This thesis presents an analysis of the signal-to-noise ratio in liquid core anti-resonant reflecting optical waveguides (ARROWs) and the application of hydrodynamic focusing to the waveguides. These concepts are presented as a method to improve the detection capabilities of the ARROW platform. The improvements are specifically targeted at achieving single molecule detection (SMD) with the devices. To analyze the SNR of the waveguides a test platform was designed and fabricated. This test platform was then used to examine relationship between the SNR and the location of the excitation region. It was determined that the excitation region should be moved closer to the solid-core. By moving the excitation region closer to the solid-core the distance the signal was required to travel in the hollow-core was reduced. This reduction led to a decrease in optical signal loss and resulted in a more than 2x increase in the SNR. Hydrodynamic focusing in the waveguides was developed as a method to increase the consistency of detection of the devices. In hydrodynamic focusing particles in the sample are forced towards the center of the waveguide with a buffer solution. With the particles focused to the center of the channel the percentage that passed through the excitation region can be increased improving the detection consistency of the device. ARROW chips designed for hydrodynamic focusing were simulated, fabricated, and preliminary testing was performed. Initial results have shown a more than 30% increase in particle focusing.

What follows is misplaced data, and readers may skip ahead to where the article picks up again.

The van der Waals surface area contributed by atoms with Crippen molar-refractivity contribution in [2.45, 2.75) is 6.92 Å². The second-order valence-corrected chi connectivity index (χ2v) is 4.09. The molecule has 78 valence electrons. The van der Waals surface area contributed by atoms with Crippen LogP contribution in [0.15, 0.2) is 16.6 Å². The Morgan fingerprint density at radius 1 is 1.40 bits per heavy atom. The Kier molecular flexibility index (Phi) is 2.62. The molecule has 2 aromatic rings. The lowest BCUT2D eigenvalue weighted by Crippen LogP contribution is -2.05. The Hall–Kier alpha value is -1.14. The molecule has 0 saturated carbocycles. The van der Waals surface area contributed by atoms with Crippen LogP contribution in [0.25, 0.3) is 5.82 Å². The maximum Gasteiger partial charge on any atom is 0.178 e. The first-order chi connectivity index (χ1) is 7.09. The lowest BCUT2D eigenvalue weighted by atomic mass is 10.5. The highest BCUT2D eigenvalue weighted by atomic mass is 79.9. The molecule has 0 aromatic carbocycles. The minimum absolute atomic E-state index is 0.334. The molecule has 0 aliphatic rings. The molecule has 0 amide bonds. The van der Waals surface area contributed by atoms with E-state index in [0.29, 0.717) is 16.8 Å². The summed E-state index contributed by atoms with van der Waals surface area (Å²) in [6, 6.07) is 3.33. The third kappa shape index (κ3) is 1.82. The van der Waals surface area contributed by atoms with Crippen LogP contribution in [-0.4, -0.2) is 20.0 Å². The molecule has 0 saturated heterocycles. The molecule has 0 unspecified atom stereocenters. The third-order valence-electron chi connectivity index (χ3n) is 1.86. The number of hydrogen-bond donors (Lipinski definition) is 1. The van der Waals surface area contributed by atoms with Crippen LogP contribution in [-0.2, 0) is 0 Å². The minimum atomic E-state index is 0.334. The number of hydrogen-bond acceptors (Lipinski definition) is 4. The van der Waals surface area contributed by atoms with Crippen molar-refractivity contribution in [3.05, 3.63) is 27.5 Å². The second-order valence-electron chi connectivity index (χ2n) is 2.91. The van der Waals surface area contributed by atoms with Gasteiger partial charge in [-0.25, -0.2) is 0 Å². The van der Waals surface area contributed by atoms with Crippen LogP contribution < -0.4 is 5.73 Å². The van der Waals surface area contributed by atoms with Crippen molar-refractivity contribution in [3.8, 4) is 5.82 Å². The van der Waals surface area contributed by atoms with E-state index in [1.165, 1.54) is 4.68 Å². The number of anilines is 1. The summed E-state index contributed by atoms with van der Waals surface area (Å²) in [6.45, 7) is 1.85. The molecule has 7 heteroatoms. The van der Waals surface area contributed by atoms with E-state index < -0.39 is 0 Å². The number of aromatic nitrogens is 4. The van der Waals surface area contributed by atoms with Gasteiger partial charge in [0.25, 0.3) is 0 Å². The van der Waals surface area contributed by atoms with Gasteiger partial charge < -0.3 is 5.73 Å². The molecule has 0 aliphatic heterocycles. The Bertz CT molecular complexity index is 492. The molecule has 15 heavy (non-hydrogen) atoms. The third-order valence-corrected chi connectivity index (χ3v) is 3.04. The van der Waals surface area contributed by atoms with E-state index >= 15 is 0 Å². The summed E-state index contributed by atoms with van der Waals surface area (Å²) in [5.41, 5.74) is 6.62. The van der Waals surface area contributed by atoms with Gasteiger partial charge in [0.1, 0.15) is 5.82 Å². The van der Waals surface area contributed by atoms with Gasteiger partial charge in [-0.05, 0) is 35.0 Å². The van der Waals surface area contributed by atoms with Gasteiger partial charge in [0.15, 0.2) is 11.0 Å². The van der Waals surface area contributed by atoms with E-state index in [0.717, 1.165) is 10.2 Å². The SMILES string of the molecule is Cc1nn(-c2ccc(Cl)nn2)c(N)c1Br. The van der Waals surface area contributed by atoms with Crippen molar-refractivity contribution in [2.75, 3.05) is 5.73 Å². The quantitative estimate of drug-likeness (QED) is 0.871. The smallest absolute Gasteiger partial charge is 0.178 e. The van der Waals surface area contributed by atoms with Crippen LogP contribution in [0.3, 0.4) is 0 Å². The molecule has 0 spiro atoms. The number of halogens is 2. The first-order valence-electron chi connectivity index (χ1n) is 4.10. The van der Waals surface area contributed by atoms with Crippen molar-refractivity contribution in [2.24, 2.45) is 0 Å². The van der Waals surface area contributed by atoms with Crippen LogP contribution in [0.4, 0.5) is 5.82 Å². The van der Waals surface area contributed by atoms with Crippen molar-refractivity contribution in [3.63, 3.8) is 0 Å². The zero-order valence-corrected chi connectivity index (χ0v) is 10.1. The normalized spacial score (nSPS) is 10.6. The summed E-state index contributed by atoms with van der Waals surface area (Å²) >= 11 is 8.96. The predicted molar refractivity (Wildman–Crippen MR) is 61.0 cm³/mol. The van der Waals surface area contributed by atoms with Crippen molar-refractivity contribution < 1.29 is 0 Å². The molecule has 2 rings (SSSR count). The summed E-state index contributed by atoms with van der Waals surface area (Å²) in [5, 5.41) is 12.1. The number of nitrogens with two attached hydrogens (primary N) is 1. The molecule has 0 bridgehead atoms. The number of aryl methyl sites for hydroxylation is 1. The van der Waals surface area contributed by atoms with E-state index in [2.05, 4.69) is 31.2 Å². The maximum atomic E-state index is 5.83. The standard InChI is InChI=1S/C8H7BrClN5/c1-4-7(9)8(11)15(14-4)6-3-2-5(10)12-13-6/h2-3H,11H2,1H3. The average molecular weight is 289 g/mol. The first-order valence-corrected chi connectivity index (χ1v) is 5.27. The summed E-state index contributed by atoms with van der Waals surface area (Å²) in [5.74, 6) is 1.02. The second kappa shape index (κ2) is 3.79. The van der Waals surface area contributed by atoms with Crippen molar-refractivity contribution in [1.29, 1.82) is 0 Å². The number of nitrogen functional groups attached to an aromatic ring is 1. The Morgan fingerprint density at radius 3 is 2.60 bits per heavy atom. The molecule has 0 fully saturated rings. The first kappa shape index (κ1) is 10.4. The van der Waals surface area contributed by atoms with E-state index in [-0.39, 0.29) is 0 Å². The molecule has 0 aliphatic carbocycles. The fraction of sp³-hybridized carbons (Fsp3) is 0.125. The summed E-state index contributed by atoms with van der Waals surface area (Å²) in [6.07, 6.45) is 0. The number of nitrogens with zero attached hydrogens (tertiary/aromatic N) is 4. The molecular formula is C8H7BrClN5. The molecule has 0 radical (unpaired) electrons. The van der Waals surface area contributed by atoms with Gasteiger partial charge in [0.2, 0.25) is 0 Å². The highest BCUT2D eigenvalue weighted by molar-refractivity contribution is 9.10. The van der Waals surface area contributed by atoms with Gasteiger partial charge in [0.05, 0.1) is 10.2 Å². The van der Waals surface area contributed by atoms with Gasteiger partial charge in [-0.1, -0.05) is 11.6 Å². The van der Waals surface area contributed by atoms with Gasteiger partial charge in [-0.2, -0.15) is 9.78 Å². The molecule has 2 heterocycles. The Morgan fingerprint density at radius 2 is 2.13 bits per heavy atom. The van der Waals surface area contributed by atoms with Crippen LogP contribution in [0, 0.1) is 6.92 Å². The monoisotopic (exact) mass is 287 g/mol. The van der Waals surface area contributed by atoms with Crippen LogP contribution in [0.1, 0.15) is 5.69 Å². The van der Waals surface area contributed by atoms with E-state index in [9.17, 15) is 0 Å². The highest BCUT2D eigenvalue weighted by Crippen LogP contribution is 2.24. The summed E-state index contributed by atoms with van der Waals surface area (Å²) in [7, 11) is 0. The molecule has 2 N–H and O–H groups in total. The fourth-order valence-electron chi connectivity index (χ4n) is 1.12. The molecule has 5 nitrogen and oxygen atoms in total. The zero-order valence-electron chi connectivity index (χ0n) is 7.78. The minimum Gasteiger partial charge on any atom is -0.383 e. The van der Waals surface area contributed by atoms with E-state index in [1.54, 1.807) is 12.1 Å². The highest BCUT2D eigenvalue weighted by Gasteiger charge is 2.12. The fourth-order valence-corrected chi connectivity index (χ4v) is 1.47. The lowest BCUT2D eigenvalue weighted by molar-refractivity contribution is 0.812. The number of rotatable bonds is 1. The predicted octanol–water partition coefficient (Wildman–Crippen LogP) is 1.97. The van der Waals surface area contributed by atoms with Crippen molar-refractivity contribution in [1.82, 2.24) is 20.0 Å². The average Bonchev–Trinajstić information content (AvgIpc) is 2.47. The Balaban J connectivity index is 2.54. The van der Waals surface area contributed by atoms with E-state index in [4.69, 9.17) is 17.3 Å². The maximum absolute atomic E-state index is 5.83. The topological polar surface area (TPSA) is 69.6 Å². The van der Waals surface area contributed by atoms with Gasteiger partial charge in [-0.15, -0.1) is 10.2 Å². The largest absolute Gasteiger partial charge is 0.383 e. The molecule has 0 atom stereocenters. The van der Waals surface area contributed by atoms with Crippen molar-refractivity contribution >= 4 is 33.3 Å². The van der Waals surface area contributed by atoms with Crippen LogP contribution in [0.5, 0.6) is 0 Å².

College and Department

Ira A. Fulton College of Engineering and Technology; Electrical and Computer Engineering



Date Submitted


Document Type





microfluidics, hydrodynamic focusing, ARROWs, dielectrophoretic focusing, SMD